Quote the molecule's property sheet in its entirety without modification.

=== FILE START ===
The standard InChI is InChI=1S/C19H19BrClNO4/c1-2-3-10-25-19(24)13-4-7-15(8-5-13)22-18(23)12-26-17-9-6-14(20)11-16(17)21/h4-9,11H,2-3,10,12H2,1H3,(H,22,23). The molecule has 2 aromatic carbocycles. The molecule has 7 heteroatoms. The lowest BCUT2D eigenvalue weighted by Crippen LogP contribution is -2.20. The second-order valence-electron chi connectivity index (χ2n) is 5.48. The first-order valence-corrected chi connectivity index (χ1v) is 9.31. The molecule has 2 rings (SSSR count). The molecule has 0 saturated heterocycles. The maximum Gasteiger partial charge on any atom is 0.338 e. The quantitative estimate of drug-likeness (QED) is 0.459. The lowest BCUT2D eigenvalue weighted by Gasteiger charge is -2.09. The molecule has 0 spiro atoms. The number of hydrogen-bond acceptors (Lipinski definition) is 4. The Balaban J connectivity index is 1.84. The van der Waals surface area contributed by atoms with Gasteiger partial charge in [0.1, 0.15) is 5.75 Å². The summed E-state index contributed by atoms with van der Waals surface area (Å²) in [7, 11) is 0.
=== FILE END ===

The standard InChI is InChI=1S/C19H19BrClNO4/c1-2-3-10-25-19(24)13-4-7-15(8-5-13)22-18(23)12-26-17-9-6-14(20)11-16(17)21/h4-9,11H,2-3,10,12H2,1H3,(H,22,23). The molecule has 2 aromatic carbocycles. The molecule has 7 heteroatoms. The lowest BCUT2D eigenvalue weighted by Crippen LogP contribution is -2.20. The second-order valence-electron chi connectivity index (χ2n) is 5.48. The first-order valence-corrected chi connectivity index (χ1v) is 9.31. The molecule has 2 rings (SSSR count). The molecule has 0 saturated heterocycles. The maximum Gasteiger partial charge on any atom is 0.338 e. The quantitative estimate of drug-likeness (QED) is 0.459. The lowest BCUT2D eigenvalue weighted by Gasteiger charge is -2.09. The molecule has 0 spiro atoms. The number of hydrogen-bond acceptors (Lipinski definition) is 4. The Balaban J connectivity index is 1.84. The van der Waals surface area contributed by atoms with Gasteiger partial charge in [0.1, 0.15) is 5.75 Å². The summed E-state index contributed by atoms with van der Waals surface area (Å²) in [7, 11) is 0.